Ireland forwards coach Gert Smal believes that the players can put recent results beyond him and produce ‘something special’ over the coming weeks in New Zealand.
Injuries to Felix Jones and David Wallace have hampered Ireland’s preparations for the Rugby World Cup, while they failed to post a win during their warm-up run of four Tests.
However, forwards coach Gert Smal is confident that those results will fade into distant memory once the men in green start to play as he knows they can.
“If you look at Brian O’Driscoll, Paul O’Connell and Leo Cullen, we have a lot of leadership,” explained Smal, speaking at the team hotel in Queenstown.
“There’s something special in these players and we believe that can be transferred onto the field. We just have to put it together now.
“We didn’t get the results we wanted in the warm-up games, but in terms of the planning we were absolutely spot on.
“We still have a lot of confidence in the players, they know what they have inside them and what they can do as a team.
“We’d like to have had a couple of wins behind us, but that’s not the be-all and end-all.”
Spirit in the camp is high and with a carefully plotted pre-season regime behind them, O’Driscoll and the rest of the squad are in prime condition to launch Ireland’s World Cup bid against the USA on Sunday week.
Smal’s first season as Ireland’s forwards coach was crowned by the Grand Slam success and the big South African, with his experience of 2007 World Cup glory, recognises similarities between the title-winning Springboks and this current Irish side.
“In 2007 we played Connacht before the tournament and nearly lost that game. We played Scotland and struggled against them as well.
“But the players still had a lot of confidence in themselves and there was a lot of team unity. Because of our history, South African rugby has been full of provincialism and groups tended to form.
“When the Bulls beat the Sharks in the Super 14 final that year, everyone thought the Bulls would be arrogant but they had a feeling for the Sharks.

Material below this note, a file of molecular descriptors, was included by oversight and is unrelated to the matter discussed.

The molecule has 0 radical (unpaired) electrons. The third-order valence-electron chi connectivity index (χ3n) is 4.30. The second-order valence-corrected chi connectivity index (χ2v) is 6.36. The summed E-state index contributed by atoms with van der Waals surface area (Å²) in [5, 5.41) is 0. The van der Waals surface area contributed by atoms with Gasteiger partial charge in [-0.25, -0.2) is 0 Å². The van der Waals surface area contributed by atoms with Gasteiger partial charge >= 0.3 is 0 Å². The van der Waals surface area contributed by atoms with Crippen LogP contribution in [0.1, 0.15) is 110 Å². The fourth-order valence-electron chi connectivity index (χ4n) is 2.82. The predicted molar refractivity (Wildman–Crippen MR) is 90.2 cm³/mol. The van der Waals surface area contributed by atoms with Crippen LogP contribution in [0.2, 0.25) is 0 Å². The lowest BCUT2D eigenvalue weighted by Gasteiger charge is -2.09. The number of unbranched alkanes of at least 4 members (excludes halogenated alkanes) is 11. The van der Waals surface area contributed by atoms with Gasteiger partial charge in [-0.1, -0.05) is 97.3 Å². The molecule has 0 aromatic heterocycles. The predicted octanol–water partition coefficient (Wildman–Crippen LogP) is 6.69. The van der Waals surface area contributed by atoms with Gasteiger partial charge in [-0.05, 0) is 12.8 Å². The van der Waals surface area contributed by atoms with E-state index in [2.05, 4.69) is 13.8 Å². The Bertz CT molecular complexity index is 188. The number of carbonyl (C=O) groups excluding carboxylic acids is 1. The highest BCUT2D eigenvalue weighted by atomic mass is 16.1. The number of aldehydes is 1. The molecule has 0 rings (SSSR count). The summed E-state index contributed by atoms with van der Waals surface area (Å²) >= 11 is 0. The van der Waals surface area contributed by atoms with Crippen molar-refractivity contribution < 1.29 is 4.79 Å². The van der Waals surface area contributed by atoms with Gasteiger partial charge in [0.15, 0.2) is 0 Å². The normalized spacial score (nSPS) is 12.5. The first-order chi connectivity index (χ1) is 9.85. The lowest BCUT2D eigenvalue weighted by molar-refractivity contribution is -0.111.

“A bond formed that made the South Africa squad very strong and that helped a lot. That same bond I can detect here with Ireland.”
As an assistant coach, Smal was a key cog in the South African management when they triumphed in France four years ago. He has shared his experiences of back then with the Irish coaching staff, even arranging for a meeting between his former boss Jake White and Declan Kidney.
“I have tried to share as much as possible of my 2007 World Cup experience with Declan and the management as well.
“Right back at the beginning when I joined Ireland (in 2008), I organised for Declan to sit down with Jake. Jake had to come in (to Ireland) for an IRB meeting and I just organised for them to see each other at the airport.
“It was just a quick in and out, maybe an hour, two hours. They sat down and went through everything, which I think was a good thing.”
Smal has praised Kidney for how well-planned Ireland’s build-up to the World Cup has been. The training camps at Carton House have laid the platform for what is hoped to be Ireland’s best ever performance on rugby’s biggest stage.
The August Test matches, and the midweek game against Connacht, allowed the players to get some game-time in their legs and move a step or two closer to peaking in New Zealand.
The Americans are first up in New Plymouth next weekend. It is a much-borrowed phrase but the ‘one game at a time’ approach is the simple but effective bedrock of the most successful teams in international sport.
“The key to a successful World Cup is planning. I have to compliment Declan, he’s done an outstanding job up until now,” added Smal.
“Another crucial element is that it doesn’t matter where you are ranked in the world, on the day you have to perform.
“You can only look at the next game. You pick the games off one by one and then after the pool matches you look at where you are. That’s the approach we took in 2007.
“In terms of the pre-season, organising game-time and getting to where we are at the moment, the whole preparation has been spot on. Now we must start producing.”